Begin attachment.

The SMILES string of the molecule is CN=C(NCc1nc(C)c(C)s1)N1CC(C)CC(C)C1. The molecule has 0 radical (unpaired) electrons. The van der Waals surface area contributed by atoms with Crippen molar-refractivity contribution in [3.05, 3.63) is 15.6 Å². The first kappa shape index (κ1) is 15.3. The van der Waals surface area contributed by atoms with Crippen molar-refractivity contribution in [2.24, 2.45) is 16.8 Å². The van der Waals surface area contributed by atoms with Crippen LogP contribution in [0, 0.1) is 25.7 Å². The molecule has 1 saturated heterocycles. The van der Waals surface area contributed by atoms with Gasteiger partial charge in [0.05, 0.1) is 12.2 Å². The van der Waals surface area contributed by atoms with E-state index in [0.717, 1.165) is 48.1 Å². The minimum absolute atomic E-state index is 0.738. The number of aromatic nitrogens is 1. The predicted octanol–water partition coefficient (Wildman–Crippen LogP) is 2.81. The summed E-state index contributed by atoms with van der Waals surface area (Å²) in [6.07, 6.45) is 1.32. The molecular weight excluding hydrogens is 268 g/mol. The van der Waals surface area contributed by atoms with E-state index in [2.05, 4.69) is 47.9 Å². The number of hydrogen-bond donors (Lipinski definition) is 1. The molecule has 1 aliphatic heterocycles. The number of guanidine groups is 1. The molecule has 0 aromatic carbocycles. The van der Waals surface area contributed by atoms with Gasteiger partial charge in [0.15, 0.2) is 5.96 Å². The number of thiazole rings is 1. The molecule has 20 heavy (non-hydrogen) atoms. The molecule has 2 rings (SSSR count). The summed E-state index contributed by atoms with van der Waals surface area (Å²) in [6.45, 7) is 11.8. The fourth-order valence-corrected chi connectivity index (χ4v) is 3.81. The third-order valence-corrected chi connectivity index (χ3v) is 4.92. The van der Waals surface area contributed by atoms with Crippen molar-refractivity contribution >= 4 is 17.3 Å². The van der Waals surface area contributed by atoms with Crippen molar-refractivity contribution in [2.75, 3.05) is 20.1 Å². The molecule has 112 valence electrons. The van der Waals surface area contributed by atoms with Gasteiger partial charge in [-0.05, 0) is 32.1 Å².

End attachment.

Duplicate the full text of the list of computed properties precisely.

The SMILES string of the molecule is CN=C(NCc1nc(C)c(C)s1)N1CC(C)CC(C)C1. The molecule has 0 radical (unpaired) electrons. The van der Waals surface area contributed by atoms with Crippen molar-refractivity contribution in [3.05, 3.63) is 15.6 Å². The first kappa shape index (κ1) is 15.3. The van der Waals surface area contributed by atoms with Crippen molar-refractivity contribution in [2.24, 2.45) is 16.8 Å². The van der Waals surface area contributed by atoms with Crippen LogP contribution in [0, 0.1) is 25.7 Å². The molecule has 1 saturated heterocycles. The van der Waals surface area contributed by atoms with Gasteiger partial charge in [0.05, 0.1) is 12.2 Å². The van der Waals surface area contributed by atoms with E-state index in [0.717, 1.165) is 48.1 Å². The minimum absolute atomic E-state index is 0.738. The number of aromatic nitrogens is 1. The predicted octanol–water partition coefficient (Wildman–Crippen LogP) is 2.81. The summed E-state index contributed by atoms with van der Waals surface area (Å²) in [6.07, 6.45) is 1.32. The molecular weight excluding hydrogens is 268 g/mol. The van der Waals surface area contributed by atoms with E-state index in [2.05, 4.69) is 47.9 Å². The number of hydrogen-bond donors (Lipinski definition) is 1. The molecule has 1 aliphatic heterocycles. The number of guanidine groups is 1. The molecule has 0 aromatic carbocycles. The van der Waals surface area contributed by atoms with Gasteiger partial charge in [0.15, 0.2) is 5.96 Å². The number of thiazole rings is 1. The molecule has 20 heavy (non-hydrogen) atoms. The molecule has 2 rings (SSSR count). The summed E-state index contributed by atoms with van der Waals surface area (Å²) in [6.45, 7) is 11.8. The fourth-order valence-corrected chi connectivity index (χ4v) is 3.81. The third-order valence-corrected chi connectivity index (χ3v) is 4.92. The van der Waals surface area contributed by atoms with Crippen molar-refractivity contribution >= 4 is 17.3 Å². The van der Waals surface area contributed by atoms with Crippen molar-refractivity contribution in [2.75, 3.05) is 20.1 Å². The molecule has 112 valence electrons. The van der Waals surface area contributed by atoms with Gasteiger partial charge in [-0.05, 0) is 32.1 Å².